Primary question -- it isn't about 'how will our sex life change?', or 'how do I tell my family.?'...it is more personal, internal and encompasses adaptation and understanding. More often than not, what I see is selfless love of you.
You are not alone, and neither is your partner. Support is here for you both.
For Sharon - That must have been very difficult for you. My wish for you is that now, with time, and community, and generally more information out there, that it has become easier for you.. Thank you for sharing.
When I met J I was attracted to "his" wit, sense of humor, and intelligence. I really wanted companionship, and a "good relationship" One that was fun and on a different level than I had experienced as a divorced single mom with young children...and the muscle-contained by leather, 'testosterone driven' guys I had been meeting. J was different. I wasn't physically attracted to him, I will say. I was physically attracted to 'the other type' of guy. J, was 'different'. A professional, he was well educated, smart, active, energetic, and fun to be with. I did not see him as gay or effeminate, but I did think of him as erudite and eccentric. We had a lot of interests in common, and intellectually thought much the same. We became friends. I enjoyed him for him. He wasn't looking for a one-night-stand. He seemed to want a relationship. To me that was the initial draw. His inner unhappiness presented on and off over time, but his inner truth did not come out or show until six years into the relationship. While I had no 'clue' he felt the way he did, when he did come out, it never occurred to me that it was 'wrong' or 'taboo'... rather, I just didn't understand the phenomena...its meaning, its origin, etc. The only TS I had ever seen was walking in the Tenderloin, too much makeup, big hair, and on the prowl. But that wasn't the J I knew. So I was very confused for quite awhile. J's transition became a journey of discovery for both of us.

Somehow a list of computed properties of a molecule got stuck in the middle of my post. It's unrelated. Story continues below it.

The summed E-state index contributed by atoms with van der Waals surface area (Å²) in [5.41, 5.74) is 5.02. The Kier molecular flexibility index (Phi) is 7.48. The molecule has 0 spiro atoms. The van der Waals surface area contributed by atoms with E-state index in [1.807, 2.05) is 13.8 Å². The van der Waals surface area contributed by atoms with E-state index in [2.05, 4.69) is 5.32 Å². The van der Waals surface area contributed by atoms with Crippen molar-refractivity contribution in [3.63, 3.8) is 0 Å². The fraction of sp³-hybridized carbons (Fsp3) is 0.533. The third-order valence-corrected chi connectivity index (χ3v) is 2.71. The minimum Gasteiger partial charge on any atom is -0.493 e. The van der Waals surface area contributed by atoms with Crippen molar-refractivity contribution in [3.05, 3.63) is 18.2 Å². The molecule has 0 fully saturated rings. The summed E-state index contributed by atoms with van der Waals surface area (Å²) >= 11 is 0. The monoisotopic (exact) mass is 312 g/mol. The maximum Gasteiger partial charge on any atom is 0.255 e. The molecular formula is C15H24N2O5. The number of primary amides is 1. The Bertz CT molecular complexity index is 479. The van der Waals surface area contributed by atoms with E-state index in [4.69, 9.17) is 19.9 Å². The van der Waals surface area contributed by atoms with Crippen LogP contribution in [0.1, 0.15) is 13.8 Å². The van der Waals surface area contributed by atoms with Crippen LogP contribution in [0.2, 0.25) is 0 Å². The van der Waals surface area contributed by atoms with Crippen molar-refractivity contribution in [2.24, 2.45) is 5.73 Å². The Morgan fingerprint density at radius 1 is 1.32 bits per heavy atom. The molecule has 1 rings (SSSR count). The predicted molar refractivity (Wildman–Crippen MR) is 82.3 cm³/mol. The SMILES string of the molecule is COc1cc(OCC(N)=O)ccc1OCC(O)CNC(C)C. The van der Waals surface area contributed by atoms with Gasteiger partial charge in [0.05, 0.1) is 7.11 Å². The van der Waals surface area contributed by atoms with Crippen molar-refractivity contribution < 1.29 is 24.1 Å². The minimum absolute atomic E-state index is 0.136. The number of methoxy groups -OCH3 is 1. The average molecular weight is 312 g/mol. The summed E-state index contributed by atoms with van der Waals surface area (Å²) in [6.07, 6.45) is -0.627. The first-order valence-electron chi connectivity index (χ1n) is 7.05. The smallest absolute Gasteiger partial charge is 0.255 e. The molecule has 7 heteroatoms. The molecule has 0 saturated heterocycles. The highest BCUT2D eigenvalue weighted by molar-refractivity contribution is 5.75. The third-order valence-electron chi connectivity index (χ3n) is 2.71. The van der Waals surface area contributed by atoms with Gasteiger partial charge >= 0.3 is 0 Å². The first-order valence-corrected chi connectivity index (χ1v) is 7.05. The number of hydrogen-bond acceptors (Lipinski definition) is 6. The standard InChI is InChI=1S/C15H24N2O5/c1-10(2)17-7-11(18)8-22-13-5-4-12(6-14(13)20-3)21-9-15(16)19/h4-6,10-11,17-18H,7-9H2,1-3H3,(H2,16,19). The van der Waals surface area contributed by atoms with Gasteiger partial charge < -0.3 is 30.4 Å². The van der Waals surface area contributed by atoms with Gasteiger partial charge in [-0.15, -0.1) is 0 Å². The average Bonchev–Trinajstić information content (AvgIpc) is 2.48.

i can only speak from my own experience. When J came out, of course 'he' wanted to tell everyone. If J could have dressed in drag and shown up at the door in full female dress and said "Whola!!" when the door opened, he wouldn't have been happier. But I knew it couldn't happen that way. I did not know how my children would take it. So I sat down (without J there) with the kids and told them what he wanted to do. Then we had a family talk about what it all meant, and what changes may be coming over the next months. As a family, our experience was several years ago, when little was known and less was seen when it came to being trans. I was very concerned that the kids would not understand, particularly the little ones. As for the older boys, I did not know how they would respond, and was concerned. The younger ones saw J as a father figure, the older ones, as a fun friend. There was that 'awkward' period of time, it wasn't a moment, or an hour, or a week... probably a few weeks went by before they all accepted J's change, and as J came out, and the persona morphed, there were awkward moments, missed pronouns, giggles and comments. But, I was surprised. My oldest, then about 21 immediately said, ""I am not surprised, that would explain....." Another just looked in disbelief, and squirmed. I don't know that he really fully accepted J after the transition, but he did show J respect, while keeping his distance. The youngest son said, "Really? and went into a fit of giggles as a 8 year old might, and my daughter said, "That's why he didn't care if I painted his fingernails pink. He's a girl!" Breaking into smiles and laughter. Each initially had a look of wide-eyed surprise on their faces, but quite truthfully, they all handled the news much better than I did. The surprise of it seemed to quiet down a lot just as soon as they realized that J hadn't left, still joked with them and made efforts to engage them in conversation and activities, just as 'he' always had. Kids, are very resilient.